Page 56 - ClassZone

Drawing a Profile
• graph paper
The map on pages 54–55 has
a line from A to B marked on
it. Place the bottom edge of
the graph paper on that line.
At each point where the line
crosses a contour, make a
mark on the edge of the
paper. Record the height of
each contour next to its mark.
3 Raise the point at the highest
contour close to the top of the
page. Raise the other points
to their proper places in
relation to the highest point.
Connect the points to
complete your profile.
True North
By understanding the unique symbols topographic maps use, you can tell
human-made features, such as buildings, from natural ones. You can tell
water from land, and you can visualize landforms.
Contour lines may form circles or ovals. These indicate hills, ridges, or
mountains. The peak of a hill or mountain may also include a number,
which indicates its elevation. The distance between the contour lines will
give you an understanding of the slope of the land.
You may find a circle or oval with small lines jutting inward from the
main contour line. This symbol indicates a depression in the landscape,
and it is called a depression contour. The crater of a dead volcano would be
shown by a depression contour.
Bodies of water are indicated in blue on topographic maps. If you know
how to read the contour lines, you can figure out which way rivers flow by
using a topographic map. When a contour line crosses a river, it forms a
point back toward the river’s source. On the map on pages 54–55, you can
see how the rivers run down toward the sea.
Human-made features, as well as natural landforms, are depicted in
black on topographic maps. Roadways, railway lines, bridges, gas and
water tanks, dams, and individual buildings
are often indicated. Thickly settled regions
are depicted in pink.
Maps on which areas have been revised
indicate these updated areas in purple.
Refer to page 697 for more information
about symbols.
Topographic maps have a special kind
of compass rose that shows the magnetic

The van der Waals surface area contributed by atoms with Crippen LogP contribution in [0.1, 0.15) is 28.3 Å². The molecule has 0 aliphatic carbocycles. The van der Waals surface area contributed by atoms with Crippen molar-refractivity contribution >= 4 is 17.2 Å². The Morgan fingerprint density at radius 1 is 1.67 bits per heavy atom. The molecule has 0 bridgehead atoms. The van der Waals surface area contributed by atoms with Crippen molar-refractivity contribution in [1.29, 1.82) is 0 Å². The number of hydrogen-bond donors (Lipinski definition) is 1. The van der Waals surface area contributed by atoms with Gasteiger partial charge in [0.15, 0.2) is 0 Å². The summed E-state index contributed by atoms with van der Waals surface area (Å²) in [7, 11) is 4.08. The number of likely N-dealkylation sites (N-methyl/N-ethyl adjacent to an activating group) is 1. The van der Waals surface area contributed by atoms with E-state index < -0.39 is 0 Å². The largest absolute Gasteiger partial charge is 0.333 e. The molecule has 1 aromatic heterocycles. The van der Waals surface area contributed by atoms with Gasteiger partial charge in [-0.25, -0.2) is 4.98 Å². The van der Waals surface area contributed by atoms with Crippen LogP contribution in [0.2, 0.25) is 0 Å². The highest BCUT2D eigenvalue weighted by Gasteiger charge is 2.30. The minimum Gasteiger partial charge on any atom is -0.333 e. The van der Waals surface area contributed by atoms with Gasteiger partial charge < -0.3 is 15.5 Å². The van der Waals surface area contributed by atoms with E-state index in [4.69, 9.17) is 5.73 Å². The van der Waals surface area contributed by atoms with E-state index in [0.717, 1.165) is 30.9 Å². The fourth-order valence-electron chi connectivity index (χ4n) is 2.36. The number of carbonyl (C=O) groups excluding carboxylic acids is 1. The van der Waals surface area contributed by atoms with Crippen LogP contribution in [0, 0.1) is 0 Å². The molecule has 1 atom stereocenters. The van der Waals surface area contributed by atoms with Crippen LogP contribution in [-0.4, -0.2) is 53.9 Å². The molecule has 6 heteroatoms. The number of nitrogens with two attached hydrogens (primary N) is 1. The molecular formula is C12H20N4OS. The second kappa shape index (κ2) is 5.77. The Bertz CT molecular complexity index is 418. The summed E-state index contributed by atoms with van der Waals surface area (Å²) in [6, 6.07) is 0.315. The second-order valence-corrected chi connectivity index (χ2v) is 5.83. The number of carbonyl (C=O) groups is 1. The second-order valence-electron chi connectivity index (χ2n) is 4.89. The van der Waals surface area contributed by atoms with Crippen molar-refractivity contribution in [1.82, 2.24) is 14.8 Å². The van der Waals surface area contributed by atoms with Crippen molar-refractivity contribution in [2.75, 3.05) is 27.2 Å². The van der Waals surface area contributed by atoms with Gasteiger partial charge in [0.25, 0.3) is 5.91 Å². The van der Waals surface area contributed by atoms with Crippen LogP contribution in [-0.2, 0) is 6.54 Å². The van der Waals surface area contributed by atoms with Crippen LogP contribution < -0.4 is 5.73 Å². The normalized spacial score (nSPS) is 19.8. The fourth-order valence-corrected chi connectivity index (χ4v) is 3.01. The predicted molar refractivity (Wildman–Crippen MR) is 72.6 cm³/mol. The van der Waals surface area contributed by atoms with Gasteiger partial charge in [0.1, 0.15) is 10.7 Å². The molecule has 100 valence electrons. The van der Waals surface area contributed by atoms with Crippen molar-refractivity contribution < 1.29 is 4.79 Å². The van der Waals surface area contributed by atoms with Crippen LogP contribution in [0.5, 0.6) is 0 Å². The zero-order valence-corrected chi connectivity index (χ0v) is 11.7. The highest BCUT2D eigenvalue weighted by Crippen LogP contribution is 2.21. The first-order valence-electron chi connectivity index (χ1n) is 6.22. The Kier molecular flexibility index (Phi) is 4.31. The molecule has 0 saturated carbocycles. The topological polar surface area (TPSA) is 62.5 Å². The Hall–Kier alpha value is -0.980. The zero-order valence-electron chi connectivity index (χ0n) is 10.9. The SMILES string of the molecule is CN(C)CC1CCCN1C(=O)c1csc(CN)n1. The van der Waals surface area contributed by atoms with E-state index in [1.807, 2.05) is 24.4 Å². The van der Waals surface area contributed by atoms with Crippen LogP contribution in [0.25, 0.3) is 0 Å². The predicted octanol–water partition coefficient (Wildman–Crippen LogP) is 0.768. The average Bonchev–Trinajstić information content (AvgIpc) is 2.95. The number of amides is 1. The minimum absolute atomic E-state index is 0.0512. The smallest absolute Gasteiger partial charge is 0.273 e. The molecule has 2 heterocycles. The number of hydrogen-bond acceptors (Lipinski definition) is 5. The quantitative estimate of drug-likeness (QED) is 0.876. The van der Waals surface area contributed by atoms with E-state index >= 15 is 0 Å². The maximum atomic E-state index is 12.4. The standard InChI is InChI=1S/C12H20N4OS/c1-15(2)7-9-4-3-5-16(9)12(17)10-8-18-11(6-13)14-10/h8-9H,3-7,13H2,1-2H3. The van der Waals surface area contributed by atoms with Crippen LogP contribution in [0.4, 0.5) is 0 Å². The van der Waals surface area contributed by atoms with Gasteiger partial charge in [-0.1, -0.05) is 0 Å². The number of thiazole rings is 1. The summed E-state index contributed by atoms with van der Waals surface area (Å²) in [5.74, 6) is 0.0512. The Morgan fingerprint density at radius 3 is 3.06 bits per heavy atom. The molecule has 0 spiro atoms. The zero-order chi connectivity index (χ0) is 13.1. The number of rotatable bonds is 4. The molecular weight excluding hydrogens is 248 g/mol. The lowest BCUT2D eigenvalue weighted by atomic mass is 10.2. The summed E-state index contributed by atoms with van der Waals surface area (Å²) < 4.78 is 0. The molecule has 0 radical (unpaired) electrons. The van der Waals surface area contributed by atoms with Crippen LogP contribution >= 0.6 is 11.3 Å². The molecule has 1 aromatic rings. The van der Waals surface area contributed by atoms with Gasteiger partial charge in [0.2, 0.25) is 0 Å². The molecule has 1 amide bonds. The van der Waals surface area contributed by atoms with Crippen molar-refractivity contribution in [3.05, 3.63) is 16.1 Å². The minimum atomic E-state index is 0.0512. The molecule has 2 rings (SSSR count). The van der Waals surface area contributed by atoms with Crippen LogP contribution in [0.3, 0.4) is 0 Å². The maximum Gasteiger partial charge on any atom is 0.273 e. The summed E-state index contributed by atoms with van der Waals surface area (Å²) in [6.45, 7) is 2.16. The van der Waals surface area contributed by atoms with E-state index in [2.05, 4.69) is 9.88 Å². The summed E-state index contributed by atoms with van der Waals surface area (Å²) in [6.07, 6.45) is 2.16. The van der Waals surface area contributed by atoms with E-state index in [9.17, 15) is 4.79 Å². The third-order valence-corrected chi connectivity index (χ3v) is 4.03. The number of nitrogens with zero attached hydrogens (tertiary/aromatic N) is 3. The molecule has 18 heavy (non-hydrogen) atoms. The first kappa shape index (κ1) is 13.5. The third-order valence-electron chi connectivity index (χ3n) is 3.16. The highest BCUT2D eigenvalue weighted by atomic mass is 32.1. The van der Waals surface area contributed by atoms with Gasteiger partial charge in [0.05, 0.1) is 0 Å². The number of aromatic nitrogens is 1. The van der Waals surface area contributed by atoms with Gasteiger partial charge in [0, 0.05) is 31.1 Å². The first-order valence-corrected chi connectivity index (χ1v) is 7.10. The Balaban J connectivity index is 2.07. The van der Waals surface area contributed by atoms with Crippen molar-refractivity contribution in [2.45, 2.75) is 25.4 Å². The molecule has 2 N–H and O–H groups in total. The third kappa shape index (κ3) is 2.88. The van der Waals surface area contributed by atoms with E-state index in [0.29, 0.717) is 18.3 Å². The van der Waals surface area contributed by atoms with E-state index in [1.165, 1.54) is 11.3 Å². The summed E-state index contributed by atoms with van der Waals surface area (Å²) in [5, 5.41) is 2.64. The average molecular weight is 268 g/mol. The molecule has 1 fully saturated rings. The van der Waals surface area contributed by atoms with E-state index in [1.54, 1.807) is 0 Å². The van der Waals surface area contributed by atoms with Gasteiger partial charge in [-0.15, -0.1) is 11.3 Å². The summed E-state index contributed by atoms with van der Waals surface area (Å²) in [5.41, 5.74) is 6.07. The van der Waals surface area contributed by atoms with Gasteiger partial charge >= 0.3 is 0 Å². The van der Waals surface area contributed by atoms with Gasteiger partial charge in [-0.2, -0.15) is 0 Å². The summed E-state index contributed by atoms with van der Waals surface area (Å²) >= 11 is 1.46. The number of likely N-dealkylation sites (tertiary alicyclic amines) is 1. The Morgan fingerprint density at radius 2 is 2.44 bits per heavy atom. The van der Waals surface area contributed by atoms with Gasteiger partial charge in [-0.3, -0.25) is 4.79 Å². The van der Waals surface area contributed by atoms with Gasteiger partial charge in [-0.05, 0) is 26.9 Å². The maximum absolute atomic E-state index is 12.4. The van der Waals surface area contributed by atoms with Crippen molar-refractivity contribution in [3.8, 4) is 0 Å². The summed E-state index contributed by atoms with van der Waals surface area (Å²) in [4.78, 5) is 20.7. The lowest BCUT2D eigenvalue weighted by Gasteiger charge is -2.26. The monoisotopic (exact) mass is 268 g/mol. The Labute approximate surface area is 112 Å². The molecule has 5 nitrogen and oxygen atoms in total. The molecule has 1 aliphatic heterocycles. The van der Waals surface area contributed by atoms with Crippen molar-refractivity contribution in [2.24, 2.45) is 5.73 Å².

declination of the area pictured. Compasses
Approximate Mean
Declination, 2001
will point to magnetic north, not to true
north. The magnetic declination is the angle
by which a compass needle will vary from true
This symbol shows the
north. Each topographic map gives the angle of
angle by which a compass
point varies from true north.
magnetic declination for the area it represents.
c North
Did you connect the points with
straight lines or curved lines?
Why? Is there any way to tell what
the elevation is between contour
lines? Explain your answer.
Understanding Topographic Map Symbols
Using Topographic Maps
Topographic maps can be used to determine the shape of the land, the
direction of the flow of rivers (as mentioned above), and distance.
It is easy to determine the shape of the landforms depicted on a
topographic map. To do this, you draw a line across the map. Wherever the
line meets a contour, the exact height above sea level is known. Plotting
these points on a vertical scale results in a profile of the land.
A profile is most easily made by placing the bottom edge of a sheet of
paper on top of the line to be followed. At each point where the line crosses
a contour, make a mark on the edge of the paper. Record the height of the
contour next to its mark on the paper. When all points are marked, use the
vertical scale to raise each point to its proper height. (Plotting is easier
when graph paper is used.) A vertical scale is usually stretched out
Unit 1 Investigating Earth